Wrestling Weight Management: Safe Practices for Weight Loss and Weight Gain

Posted March 17, 2016

By Claudia Curtis, MS, ATC, LAT

Gone are the days of wrestlers using rubber suits to condition in order to lose weight. The wrestling community recognizes now how unsafe this practice is and that there are more appropriate ways to manage weight. So why is it that as Athletic Trainers (ATs), we continue to hear our wrestlers are running themselves ragged just hours before weigh-ins to make weight? Why is it that with all of the resources we have about nutrition, we still hear of athletes eating bizarre things or starving themselves to make weight? Don’t these practices go against everything we know about hydration and nutrition’s contributions to performance?

The National Collegiate Athletic Association (NCAA) and many high school associations require hydration and body fat testing to determine the minimum weight safe for an athlete to participate, calculated at the beginning of the season. While this is a great way to establish a baseline for safety, many wrestlers are uninterested or uneducated in the safest way to achieve, and more importantly, maintain a weight throughout the season. There is no requirement to maintain hydration status throughout the season, so frequently the first thing athletes do to lose weight is to restrict water intake. Losing even 2 percent of body weight due to dehydration is enough to show performance deficits.1 Continuing beyond that level increases the effects on multiple body systems, leading to losses in strength and endurance.2 At 5 percent dehydration, research indicates the body’s capacity for work output can decrease by up to 30 percent.1 Hydration is encouraged in many sports; it is important that it be viewed the same way in wrestling.

Encouraging high school and collegiate wrestlers to focus on an appropriate diet to maintain a healthy weight can be more challenging. Wrestlers frequently look at the quantity of what they’re putting into their body as a way of management, not the quality. Not all calories are created equal, and focusing on nourishment that will leave the athlete feeling full and allowing their body to recover from the rigors of a very demanding sport is an important key to success. The Cleveland Clinic’s tips for athletes include focusing on a diet filled with lean protein (chicken and fish), paired with healthy fats (found in many seeds, nuts and avocado) and high fiber fruits and vegetables. Blood sugar remains more stable and the body feels full for longer. Other tips include looking for unneeded sources of sugar in the diet and focusing on refueling the body within an hour after a workout.3 Making sure to refuel after workouts keeps the body from wanting to overindulge at the next meal. When athletes are looking to lose weight, they need to be encouraged not to restrict calorie intake, as they often over restrict. This can lead to decreases in metabolism, and eventually decreases in training intensity and performance.4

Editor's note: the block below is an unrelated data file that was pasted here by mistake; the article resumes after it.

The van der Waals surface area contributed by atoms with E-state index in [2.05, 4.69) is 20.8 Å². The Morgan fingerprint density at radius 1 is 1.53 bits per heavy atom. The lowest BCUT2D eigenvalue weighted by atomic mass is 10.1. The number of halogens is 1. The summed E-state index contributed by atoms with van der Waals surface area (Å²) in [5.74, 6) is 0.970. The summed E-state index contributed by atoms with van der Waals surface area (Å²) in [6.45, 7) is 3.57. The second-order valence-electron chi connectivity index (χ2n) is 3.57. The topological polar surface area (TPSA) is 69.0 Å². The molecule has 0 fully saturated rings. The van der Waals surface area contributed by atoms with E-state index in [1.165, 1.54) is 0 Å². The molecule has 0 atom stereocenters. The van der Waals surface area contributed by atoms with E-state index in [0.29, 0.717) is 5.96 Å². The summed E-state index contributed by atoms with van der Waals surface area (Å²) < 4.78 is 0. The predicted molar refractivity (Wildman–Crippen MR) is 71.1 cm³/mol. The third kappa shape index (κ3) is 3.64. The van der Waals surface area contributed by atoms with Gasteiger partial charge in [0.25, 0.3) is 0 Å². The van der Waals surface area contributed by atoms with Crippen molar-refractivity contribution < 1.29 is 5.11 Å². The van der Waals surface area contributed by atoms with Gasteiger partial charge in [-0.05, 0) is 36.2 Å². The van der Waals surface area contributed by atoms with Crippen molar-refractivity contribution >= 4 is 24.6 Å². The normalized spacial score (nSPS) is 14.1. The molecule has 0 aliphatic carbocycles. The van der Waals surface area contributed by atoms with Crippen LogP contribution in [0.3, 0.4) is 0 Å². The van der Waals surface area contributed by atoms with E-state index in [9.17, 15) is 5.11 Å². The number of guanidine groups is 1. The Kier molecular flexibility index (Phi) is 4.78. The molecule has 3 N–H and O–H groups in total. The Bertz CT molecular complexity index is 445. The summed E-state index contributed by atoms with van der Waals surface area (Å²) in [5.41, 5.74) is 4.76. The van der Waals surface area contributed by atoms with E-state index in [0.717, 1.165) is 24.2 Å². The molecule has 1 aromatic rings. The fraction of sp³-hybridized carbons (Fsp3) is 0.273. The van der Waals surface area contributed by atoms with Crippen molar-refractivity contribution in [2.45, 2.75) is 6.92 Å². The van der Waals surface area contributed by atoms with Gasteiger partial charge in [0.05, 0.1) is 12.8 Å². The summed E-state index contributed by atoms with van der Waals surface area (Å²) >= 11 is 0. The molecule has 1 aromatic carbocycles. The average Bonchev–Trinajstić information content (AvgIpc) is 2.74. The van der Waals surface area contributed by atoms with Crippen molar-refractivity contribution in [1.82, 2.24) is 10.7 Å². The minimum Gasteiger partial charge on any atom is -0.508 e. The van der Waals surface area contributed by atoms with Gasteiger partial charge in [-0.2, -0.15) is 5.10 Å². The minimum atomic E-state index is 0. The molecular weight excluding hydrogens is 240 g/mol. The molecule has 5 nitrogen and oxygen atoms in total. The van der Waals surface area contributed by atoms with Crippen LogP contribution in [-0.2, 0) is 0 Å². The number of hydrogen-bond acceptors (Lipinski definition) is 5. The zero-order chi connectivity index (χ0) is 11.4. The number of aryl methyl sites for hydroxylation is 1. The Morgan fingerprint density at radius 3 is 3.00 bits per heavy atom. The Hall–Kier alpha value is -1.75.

The most important thing to remember is the majority of the wrestling population is still developing, both physically and cognitively, and the things these athletes put in their body have a direct effect on their ability to fully develop. Not only does diet have an effect on their physical performance, but also on their ability to remain alert in the classroom. As ATs, we realize we are not dietitians, but we can encourage them to find the most appropriate ways to manage their weight, avoiding yo-yo diets and dehydration, to allow for proper weight management and optimal performance.


1Excerpt from Sports Nutrition 2nd Edition, accessed at:

2 The Wrestler’s Diet: A Guide to Healthy Weight Control. Accessed at:

3 “6 Do’s and Don’ts for Athletes Losing Weight.” Accessed at:

4 “Safe Weight Loss and Gain for Young Athletes.” Accessed at:



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